Amidst talk of inconsistent gradients in the first beta of iOS 7 and Jony Ive’s taste for neon colors, Apple would like to remind us how the world is being changed by technology. Specifically, how real people – actual human beings, not faceless corporations – can make an impact and change someone else’s life with apps.
In a 10-minute video uploaded earlier today on their YouTube channel, Apple has essentially produced a follow-up to last year’s developer video. This year, Apple has decided to showcase apps that are enabling people with prosthetic feet to control their movements from an iPhone; that allow doctors in Africa to instantly diagnose symptoms on people who have never seen hospitals or received proper healthcare; apps that allow a parent to listen to his kid, who was never able to speak. And in the process, Apple focuses on the other side of the coin – the people who make apps.
It is a powerful, emotional video that carries a deep message. Since Monday, iOS 7 has been criticized by many for lacking a unifying vision, for going too much in the opposite direction of what iOS used to represent, for being “fashionable” instead of truly innovative. I think that this new video, appropriately uploaded during WWDC and the ongoing debate on iOS 7’s new look, fits perfectly with Apple’s other strong message from earlier this week – Designed by Apple in California.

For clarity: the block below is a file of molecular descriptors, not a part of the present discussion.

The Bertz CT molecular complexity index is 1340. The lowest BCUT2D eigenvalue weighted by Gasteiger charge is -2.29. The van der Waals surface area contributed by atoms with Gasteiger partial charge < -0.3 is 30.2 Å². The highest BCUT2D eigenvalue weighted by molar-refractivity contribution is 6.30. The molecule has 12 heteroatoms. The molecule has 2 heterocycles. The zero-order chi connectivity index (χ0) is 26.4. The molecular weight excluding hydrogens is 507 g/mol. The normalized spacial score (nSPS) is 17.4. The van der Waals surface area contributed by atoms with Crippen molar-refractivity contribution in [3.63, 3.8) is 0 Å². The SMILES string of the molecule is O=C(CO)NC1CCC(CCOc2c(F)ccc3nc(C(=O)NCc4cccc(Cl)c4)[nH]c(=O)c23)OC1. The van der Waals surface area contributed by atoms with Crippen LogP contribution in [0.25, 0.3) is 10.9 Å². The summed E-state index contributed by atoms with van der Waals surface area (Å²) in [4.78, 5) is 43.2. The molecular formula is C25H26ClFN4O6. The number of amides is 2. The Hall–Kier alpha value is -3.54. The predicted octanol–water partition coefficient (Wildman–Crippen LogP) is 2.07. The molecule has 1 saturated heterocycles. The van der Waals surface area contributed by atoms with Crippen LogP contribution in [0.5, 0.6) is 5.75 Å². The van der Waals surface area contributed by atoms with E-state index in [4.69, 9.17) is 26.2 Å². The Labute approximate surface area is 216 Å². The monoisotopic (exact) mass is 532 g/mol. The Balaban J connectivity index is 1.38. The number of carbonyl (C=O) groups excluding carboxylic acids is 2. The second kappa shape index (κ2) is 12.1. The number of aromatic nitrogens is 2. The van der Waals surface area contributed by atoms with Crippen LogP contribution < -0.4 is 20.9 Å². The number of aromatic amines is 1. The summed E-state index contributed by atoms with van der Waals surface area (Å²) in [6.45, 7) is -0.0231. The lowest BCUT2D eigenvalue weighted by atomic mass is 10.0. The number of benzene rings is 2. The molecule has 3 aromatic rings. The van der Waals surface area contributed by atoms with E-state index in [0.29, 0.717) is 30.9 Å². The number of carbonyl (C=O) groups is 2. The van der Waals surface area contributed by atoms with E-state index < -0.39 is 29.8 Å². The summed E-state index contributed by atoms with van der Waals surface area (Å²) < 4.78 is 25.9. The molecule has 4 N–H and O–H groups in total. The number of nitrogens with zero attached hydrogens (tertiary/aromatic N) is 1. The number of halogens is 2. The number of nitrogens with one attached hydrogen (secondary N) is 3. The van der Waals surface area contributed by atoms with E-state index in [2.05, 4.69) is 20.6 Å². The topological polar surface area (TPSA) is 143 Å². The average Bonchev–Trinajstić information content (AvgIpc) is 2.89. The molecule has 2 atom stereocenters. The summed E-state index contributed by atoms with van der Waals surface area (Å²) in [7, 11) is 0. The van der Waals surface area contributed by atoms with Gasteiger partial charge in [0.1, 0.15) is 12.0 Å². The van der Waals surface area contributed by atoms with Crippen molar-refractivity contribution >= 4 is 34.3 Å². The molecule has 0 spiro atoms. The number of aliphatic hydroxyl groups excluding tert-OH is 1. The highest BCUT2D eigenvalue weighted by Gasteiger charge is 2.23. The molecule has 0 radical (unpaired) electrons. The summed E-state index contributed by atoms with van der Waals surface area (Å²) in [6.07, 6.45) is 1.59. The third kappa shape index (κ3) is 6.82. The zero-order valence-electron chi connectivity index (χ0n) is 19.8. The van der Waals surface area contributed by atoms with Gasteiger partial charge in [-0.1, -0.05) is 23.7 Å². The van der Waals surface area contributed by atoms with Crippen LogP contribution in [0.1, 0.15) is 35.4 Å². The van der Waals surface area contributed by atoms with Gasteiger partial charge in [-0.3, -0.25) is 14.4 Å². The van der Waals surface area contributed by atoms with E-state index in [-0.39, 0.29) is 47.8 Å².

Making apps has, clearly, become a new economy in itself. It created jobs, new millionaires, and companies that, like well-oiled machines, are capable of intelligently operating the App Store’s freemium and IAP models to generate a lot of revenue on games and other kinds of apps. This is the inevitable consequence of running a platform, the App Store, that is the only source of software for over 600 million iOS devices sold around the globe.
But Apple knows that, alongside the big name companies and game publishers, there are hundreds of genuine good stories about people whose life hasn’t simply been made more enjoyable by Angry Birds, but deeply transformed by powerful, groundbreaking apps. The stories worth telling. The ones that, as Jobs said three years ago, help you get out of bed in the morning and go to work. The problems that you wish would never touch your kid or a loved one but that, unfortunately, sometimes do. The sense of meaningful achievement in seeing your app impacting people’s lives in positive ways. How, thanks to modern technologies and several other choices made over the years, some of those problems can be alleviated, if not completely solved.
“Who will this help? Will it make life better?”, Apple asked us, and themselves, this week. Beyond cynicism, legitimate taste in operating systems and tech companies, and critiques on the App Store (myself included), let’s consider how lucky we are to live in a world where someone can make an app to change another person’s life. Because for every 100 flashlight apps, there’s a good story worth telling.
“I’m just a guy who saw a problem that needed to be solved”, says a developer in Apple’s video. That’s the power of apps.
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